Porridge Bread

Porridge Bread
porridgebreadsliced

This bread was inspired by our recent trip to Scotland. Despite going in the middle of the summer, porridge was a perfect breakfast for taking off the morning chill. Unlike oatmeal in the US, Scottish porridge is made with whole grain oats, giving their porridge a pleasant, uneven texture.   

I also love oatmeal bread, and was looking for a way to mimic Scottish porridge in a bread. This bread does that. Using ingredients that are likely in most pantries (or at least in the pantries of breadmakers), this loaf has a soft crust and a perfect crumb. It toasts well for breakfast, or makes excellent late-summer tomato sandwiches. It also freezes well, if you happen to need more than a few days to eat a load of fresh bread.

Finally, this recipe is adapted from a British recipe, so please pardon the mix of US and metric units. I use a mixer for this recipe, but it's also easy enough to make by hand.

porridgebread

Porridge Bread

(Makes 1 loaf)

50 grams rolled oats (not instant or quick cooking)

1 tablespoon wheat germ

1 tablespoon wheat bran

2/3 cup (150 mL) milk

400 grams bread flour

1 teaspoon salt

1 1/4 teaspoon yeast

2 tablespoons honey

4 tablespoons milk

1 cup (250 mL) water

Butter, softened

  1. In a food processor, process the oats for about 2 seconds. The oats should be in large pieces, not turned into flour. Bring 2/3 cup of milk to a boil. Stir in the oats, wheat germ, and wheat bran and turn the heat off.  This mixture will be very thick.
  2. When the porridge has cooled (this is critical to not kill the yeast), put the flour, salt, yeast, porridge, and honey in the bowl of your mixer. Blend these together using the dough hook.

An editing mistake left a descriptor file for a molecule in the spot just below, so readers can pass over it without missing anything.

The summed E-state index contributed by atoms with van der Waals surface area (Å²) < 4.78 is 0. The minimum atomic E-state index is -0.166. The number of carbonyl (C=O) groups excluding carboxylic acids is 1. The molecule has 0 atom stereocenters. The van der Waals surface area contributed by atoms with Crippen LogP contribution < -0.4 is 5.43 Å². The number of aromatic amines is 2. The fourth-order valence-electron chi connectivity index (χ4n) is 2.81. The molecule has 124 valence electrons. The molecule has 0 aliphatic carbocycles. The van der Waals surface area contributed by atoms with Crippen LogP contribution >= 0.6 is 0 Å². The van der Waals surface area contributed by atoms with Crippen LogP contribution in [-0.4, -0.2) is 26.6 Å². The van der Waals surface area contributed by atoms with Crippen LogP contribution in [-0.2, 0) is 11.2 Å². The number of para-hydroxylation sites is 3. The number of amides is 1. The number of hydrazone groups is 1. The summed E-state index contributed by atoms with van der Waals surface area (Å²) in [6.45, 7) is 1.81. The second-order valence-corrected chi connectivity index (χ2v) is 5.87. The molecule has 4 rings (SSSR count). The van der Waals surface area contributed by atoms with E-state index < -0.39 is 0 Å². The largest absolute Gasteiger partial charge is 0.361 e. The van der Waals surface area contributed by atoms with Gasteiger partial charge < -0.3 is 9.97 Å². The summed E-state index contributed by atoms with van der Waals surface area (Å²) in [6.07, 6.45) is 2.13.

3. Add the water and remaining 4 tablespoons of milk. Knead at medium-high speed for five minutes, until the dough is smooth and shiny. When it's kneaded enough, you should be able to stretch it a few inches. The dough will be wet, but firm.
  4. Cover the dough and let it rise for about an hour, or until it's doubled in size.
  5. Preheat the oven to 425 degrees. Butter a 6 by 11 inch bread pan. 
  6. When the dough has doubled in size, turn it onto a floured countertop. Press the dough into a rectangle that's roughly 8 by 11 inches. 
  7. Picking up an 11 inch side, fold one-third of the dough onto itself, then fold the remaining third over the top. Pinch the seam together. 
  8. Put the dough into the pan seam side down. Let it rise again for about 30 minutes, until it just reaches the top of the tin and the finger dent test is positive. (Press your finger into the dough. It should bounce back slowly and incompletely.)
  9. Bake for 10 minutes. After 10 minutes, turn the temperature down to 375 degrees. Bake for another 25 minutes, until the interior of the bread reaches 200 degrees.
  10. Turn onto a wire rack and let it cool (if you can) before slicing.